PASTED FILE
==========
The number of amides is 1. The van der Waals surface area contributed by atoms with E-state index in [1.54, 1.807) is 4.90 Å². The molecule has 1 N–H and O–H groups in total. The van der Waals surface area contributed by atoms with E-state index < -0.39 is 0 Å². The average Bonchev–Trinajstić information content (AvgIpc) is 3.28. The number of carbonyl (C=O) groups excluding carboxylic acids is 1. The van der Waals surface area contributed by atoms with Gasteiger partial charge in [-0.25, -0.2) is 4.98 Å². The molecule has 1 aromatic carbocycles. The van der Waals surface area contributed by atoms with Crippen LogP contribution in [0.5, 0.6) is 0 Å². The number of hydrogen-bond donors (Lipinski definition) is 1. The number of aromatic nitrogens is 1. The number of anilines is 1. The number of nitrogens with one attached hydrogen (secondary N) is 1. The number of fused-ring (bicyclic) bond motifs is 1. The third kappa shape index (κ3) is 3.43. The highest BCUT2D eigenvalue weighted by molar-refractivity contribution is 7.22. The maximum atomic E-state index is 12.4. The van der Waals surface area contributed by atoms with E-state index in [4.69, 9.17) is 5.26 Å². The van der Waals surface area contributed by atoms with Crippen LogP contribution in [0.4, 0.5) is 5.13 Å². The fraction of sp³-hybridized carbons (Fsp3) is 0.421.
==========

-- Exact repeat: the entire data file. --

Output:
The number of amides is 1. The van der Waals surface area contributed by atoms with E-state index in [1.54, 1.807) is 4.90 Å². The molecule has 1 N–H and O–H groups in total. The van der Waals surface area contributed by atoms with E-state index < -0.39 is 0 Å². The average Bonchev–Trinajstić information content (AvgIpc) is 3.28. The number of carbonyl (C=O) groups excluding carboxylic acids is 1. The van der Waals surface area contributed by atoms with Gasteiger partial charge in [-0.25, -0.2) is 4.98 Å². The molecule has 1 aromatic carbocycles. The van der Waals surface area contributed by atoms with Crippen LogP contribution in [0.5, 0.6) is 0 Å². The number of hydrogen-bond donors (Lipinski definition) is 1. The number of aromatic nitrogens is 1. The number of anilines is 1. The number of nitrogens with one attached hydrogen (secondary N) is 1. The number of fused-ring (bicyclic) bond motifs is 1. The third kappa shape index (κ3) is 3.43. The highest BCUT2D eigenvalue weighted by molar-refractivity contribution is 7.22. The maximum atomic E-state index is 12.4. The van der Waals surface area contributed by atoms with E-state index in [4.69, 9.17) is 5.26 Å². The van der Waals surface area contributed by atoms with Crippen LogP contribution in [0.4, 0.5) is 5.13 Å². The fraction of sp³-hybridized carbons (Fsp3) is 0.421.